We’re told this by every inspirational adage in the book: to do what we love, not what quickly puts a million in the bank. Strangely, it’s rare to actually hear this from professors in this day and age—or maybe we’ve just never heard it said this eloquently.
This three-minute video stars an excerpt from the late British philosopher and professor Alan Watts’s lectures, juxtaposed against pianist Ludovico Einaudi’s work “Divenire”. It was pieced together by the YouTube channel tradgedyandhope.
Watts claims that when students come to him for guidance toward the end of college, he often asks what they’d do if money was no object. He makes a rather obvious point, really: Watts argues that there’s no point working a high paying job that you can’t stand if the purpose is simply to make more money and continue living said lifestyle. It should be a no-brainer, and yet most people don’t seem to have a handle on that idea.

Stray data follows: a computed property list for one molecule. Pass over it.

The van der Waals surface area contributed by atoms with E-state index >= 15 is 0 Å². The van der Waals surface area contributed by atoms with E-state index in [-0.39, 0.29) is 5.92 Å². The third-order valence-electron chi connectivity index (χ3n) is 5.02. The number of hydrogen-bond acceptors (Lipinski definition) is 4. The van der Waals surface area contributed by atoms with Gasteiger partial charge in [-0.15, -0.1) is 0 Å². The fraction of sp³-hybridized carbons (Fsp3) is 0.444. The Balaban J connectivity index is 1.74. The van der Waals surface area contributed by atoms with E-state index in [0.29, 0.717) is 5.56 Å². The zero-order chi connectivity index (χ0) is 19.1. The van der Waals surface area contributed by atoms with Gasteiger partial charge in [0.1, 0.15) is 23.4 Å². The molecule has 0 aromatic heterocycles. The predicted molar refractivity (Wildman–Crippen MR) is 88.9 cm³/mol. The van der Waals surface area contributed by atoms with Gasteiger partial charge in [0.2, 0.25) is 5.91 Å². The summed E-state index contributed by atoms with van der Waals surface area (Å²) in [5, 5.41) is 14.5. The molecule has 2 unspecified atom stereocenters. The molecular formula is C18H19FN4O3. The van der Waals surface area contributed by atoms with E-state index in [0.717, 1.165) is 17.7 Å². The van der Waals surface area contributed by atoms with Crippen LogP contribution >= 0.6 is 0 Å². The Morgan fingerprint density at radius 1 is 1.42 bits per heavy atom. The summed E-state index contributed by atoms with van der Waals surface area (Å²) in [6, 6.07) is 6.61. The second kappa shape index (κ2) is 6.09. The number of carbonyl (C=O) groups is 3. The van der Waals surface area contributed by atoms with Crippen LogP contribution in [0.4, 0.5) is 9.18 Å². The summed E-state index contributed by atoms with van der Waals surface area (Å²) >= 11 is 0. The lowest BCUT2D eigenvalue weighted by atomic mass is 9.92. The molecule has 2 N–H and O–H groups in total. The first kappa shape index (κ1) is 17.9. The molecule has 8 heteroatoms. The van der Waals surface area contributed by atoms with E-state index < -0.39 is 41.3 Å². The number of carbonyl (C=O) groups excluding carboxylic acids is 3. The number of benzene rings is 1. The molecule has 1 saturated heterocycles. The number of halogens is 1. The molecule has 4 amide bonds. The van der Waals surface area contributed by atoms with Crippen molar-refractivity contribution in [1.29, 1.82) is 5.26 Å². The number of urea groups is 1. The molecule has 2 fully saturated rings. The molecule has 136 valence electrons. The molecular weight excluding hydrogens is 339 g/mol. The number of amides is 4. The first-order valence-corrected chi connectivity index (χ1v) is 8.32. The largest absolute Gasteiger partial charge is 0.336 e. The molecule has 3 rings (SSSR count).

“Better to have a short life that is full of what you like doing than a long life spent in a miserable way,” he says. “And after all, if you do really like what you’re doing, it doesn’t matter what it is… you can eventually become a master at it.”
From that mastery comes all the money you’ll need, says Watts. And if it doesn’t follow in the free-flowing fashion we all aspire to, perhaps that’s not the worst thing.